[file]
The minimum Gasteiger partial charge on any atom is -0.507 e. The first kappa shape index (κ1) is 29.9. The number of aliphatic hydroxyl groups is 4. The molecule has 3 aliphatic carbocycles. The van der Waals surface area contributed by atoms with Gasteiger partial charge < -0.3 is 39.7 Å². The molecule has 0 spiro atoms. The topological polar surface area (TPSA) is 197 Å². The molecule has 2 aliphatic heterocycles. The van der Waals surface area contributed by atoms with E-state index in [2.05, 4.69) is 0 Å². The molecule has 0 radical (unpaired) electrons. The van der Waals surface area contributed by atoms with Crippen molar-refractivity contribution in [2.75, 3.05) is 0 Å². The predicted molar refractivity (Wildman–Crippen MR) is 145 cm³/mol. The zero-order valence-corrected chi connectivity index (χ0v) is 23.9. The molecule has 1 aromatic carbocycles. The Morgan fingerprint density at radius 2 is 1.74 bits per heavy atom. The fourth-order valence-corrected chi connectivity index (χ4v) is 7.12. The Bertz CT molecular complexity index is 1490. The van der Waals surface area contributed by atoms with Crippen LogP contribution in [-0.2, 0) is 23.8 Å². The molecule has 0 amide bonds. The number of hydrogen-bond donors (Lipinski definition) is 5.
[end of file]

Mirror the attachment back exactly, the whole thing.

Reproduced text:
The minimum Gasteiger partial charge on any atom is -0.507 e. The first kappa shape index (κ1) is 29.9. The number of aliphatic hydroxyl groups is 4. The molecule has 3 aliphatic carbocycles. The van der Waals surface area contributed by atoms with Gasteiger partial charge < -0.3 is 39.7 Å². The molecule has 0 spiro atoms. The topological polar surface area (TPSA) is 197 Å². The molecule has 2 aliphatic heterocycles. The van der Waals surface area contributed by atoms with E-state index in [2.05, 4.69) is 0 Å². The molecule has 0 radical (unpaired) electrons. The van der Waals surface area contributed by atoms with Crippen molar-refractivity contribution in [2.75, 3.05) is 0 Å². The predicted molar refractivity (Wildman–Crippen MR) is 145 cm³/mol. The zero-order valence-corrected chi connectivity index (χ0v) is 23.9. The molecule has 1 aromatic carbocycles. The Morgan fingerprint density at radius 2 is 1.74 bits per heavy atom. The fourth-order valence-corrected chi connectivity index (χ4v) is 7.12. The Bertz CT molecular complexity index is 1490. The van der Waals surface area contributed by atoms with Crippen LogP contribution in [-0.2, 0) is 23.8 Å². The molecule has 0 amide bonds. The number of hydrogen-bond donors (Lipinski definition) is 5.